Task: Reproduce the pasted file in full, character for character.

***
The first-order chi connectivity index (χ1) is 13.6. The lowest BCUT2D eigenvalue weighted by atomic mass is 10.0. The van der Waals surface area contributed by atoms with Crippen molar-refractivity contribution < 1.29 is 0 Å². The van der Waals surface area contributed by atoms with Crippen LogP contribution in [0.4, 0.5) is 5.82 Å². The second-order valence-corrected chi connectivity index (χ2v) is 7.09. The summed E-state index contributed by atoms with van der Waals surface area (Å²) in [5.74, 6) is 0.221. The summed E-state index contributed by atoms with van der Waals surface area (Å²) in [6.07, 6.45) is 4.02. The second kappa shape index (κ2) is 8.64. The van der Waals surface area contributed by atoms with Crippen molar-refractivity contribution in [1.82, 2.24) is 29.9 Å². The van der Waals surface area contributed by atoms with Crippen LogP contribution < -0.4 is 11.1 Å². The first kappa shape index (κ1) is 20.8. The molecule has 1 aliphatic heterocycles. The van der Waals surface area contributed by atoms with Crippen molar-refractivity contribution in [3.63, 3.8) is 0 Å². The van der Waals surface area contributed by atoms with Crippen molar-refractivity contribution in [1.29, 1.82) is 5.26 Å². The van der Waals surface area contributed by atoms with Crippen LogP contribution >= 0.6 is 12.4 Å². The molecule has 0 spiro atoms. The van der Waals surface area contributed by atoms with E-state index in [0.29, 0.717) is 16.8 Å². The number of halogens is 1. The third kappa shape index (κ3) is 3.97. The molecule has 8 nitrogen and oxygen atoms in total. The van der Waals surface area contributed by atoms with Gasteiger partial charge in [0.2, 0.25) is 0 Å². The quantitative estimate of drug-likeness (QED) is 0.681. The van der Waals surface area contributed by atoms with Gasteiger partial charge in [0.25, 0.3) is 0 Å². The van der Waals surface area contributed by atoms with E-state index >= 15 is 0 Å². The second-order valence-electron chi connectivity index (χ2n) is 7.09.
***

The first-order chi connectivity index (χ1) is 13.6. The lowest BCUT2D eigenvalue weighted by atomic mass is 10.0. The van der Waals surface area contributed by atoms with Crippen molar-refractivity contribution < 1.29 is 0 Å². The van der Waals surface area contributed by atoms with Crippen LogP contribution in [0.4, 0.5) is 5.82 Å². The second-order valence-corrected chi connectivity index (χ2v) is 7.09. The summed E-state index contributed by atoms with van der Waals surface area (Å²) in [5.74, 6) is 0.221. The summed E-state index contributed by atoms with van der Waals surface area (Å²) in [6.07, 6.45) is 4.02. The second kappa shape index (κ2) is 8.64. The van der Waals surface area contributed by atoms with Crippen molar-refractivity contribution in [1.82, 2.24) is 29.9 Å². The van der Waals surface area contributed by atoms with Crippen LogP contribution < -0.4 is 11.1 Å². The first kappa shape index (κ1) is 20.8. The molecule has 1 aliphatic heterocycles. The van der Waals surface area contributed by atoms with Crippen molar-refractivity contribution in [3.63, 3.8) is 0 Å². The van der Waals surface area contributed by atoms with Crippen molar-refractivity contribution in [1.29, 1.82) is 5.26 Å². The van der Waals surface area contributed by atoms with Crippen LogP contribution >= 0.6 is 12.4 Å². The molecule has 0 spiro atoms. The van der Waals surface area contributed by atoms with E-state index in [0.29, 0.717) is 16.8 Å². The number of halogens is 1. The third kappa shape index (κ3) is 3.97. The molecule has 8 nitrogen and oxygen atoms in total. The van der Waals surface area contributed by atoms with Gasteiger partial charge in [0.2, 0.25) is 0 Å². The quantitative estimate of drug-likeness (QED) is 0.681. The van der Waals surface area contributed by atoms with Gasteiger partial charge in [0.25, 0.3) is 0 Å². The van der Waals surface area contributed by atoms with E-state index >= 15 is 0 Å². The second-order valence-electron chi connectivity index (χ2n) is 7.09.